It must be bad to be upper-class these days. There is an increasing perception of a lack of noblesse oblige among those with titles. What do those who inherited lordships and baronies know about those who have little? At least there are no members of the House of Lords with homicidal tendencies (that we know of). But occasionally, there is one who stands out.
And so comes the tale of Lord ‘Lucky’ Lucan, portrayed in a new two-part ITV drama. Rory Kinnear plays the cunning, moustached aristocrat, whose gambling addiction causes him to divorce his wife, Veronica and subsequently, lose regular access to his children. In revenge, he attempts to murder his wife. One may be slightly peeved at how the story does not focus more attention on Lucan’s victim, his children’s nanny, Sandra Rivett. Considering that the programme is based on real events, it’s quite discourteous to reduce Rivett to a minor character.
It may be fastidious to say so, but Christopher Eccleston’s accent too was unconvincing. Despite this, his character, Aspers, has the best dialogue throughout, wallowing on about population control in a way that would bring big shiny Colgate smiles to any eugenicist. Any revolutionary Trotskyite meanwhile, would adore how Lucan shows how ghastly the aristocracy talk of the proletariat.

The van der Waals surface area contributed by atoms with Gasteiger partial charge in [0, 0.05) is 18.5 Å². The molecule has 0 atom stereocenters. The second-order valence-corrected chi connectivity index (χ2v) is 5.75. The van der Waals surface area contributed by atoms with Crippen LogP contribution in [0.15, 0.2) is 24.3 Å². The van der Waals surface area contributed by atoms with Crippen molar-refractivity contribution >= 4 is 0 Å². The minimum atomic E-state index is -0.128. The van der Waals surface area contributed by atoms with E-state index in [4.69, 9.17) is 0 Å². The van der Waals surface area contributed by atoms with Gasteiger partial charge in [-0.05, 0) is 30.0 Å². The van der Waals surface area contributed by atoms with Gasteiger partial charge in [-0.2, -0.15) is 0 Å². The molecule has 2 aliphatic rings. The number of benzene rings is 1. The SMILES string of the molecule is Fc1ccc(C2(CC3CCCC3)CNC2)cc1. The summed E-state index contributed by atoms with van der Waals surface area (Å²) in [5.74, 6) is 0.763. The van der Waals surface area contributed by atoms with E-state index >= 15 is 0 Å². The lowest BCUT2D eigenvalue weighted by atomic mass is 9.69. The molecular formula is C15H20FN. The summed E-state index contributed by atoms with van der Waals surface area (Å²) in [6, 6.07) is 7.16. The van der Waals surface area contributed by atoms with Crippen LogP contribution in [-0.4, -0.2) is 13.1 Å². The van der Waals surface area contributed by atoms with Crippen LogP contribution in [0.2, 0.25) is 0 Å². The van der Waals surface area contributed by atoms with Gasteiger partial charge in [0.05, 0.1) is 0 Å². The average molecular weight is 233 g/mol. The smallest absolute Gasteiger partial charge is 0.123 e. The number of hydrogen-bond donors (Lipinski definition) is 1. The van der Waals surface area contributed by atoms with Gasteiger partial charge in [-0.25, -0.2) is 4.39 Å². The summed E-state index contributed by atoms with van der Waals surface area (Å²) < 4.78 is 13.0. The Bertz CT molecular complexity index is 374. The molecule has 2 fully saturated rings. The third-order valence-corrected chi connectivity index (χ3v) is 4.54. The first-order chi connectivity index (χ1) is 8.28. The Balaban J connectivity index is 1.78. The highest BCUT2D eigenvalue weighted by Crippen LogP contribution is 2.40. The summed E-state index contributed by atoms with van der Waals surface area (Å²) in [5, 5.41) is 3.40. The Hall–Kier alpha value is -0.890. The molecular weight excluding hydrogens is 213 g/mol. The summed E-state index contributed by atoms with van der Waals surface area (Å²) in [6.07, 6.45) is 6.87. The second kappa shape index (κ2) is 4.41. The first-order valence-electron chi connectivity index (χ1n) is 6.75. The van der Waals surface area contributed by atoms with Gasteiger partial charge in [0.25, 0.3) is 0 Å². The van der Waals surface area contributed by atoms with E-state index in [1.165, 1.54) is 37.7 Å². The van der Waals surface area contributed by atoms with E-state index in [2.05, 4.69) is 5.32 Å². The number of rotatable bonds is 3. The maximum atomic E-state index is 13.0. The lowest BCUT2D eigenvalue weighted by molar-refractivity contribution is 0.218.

Kinnear and Catherine McCormack, who plays Veronica, Lucan’s suffering wife, turn the programme into a drama, not just about a murder, but about the break-up of a family. Veronica is not only physically battered, she’s mentally battered by Lucan, who tries to have her committed to a mental institution. The drama allows Veronica the voice that she needs to show just how devious and cruel Lucan is. McCormack outshines Kinnear, which, considering he has played Hamlet on stage, means that brighter lights career-wise should appear for her in the not-too-distant future.
The killing itself, shot in darkness, was done well, just like the rest of the drama. It’s always a little uneasy to watch a drama based on true events, yet the acting performances are exceptional, and it’s worth watching the show just for that.
You can watch both parts of Lucan on ITV player now
Photo: Property of radiotimes.co.uk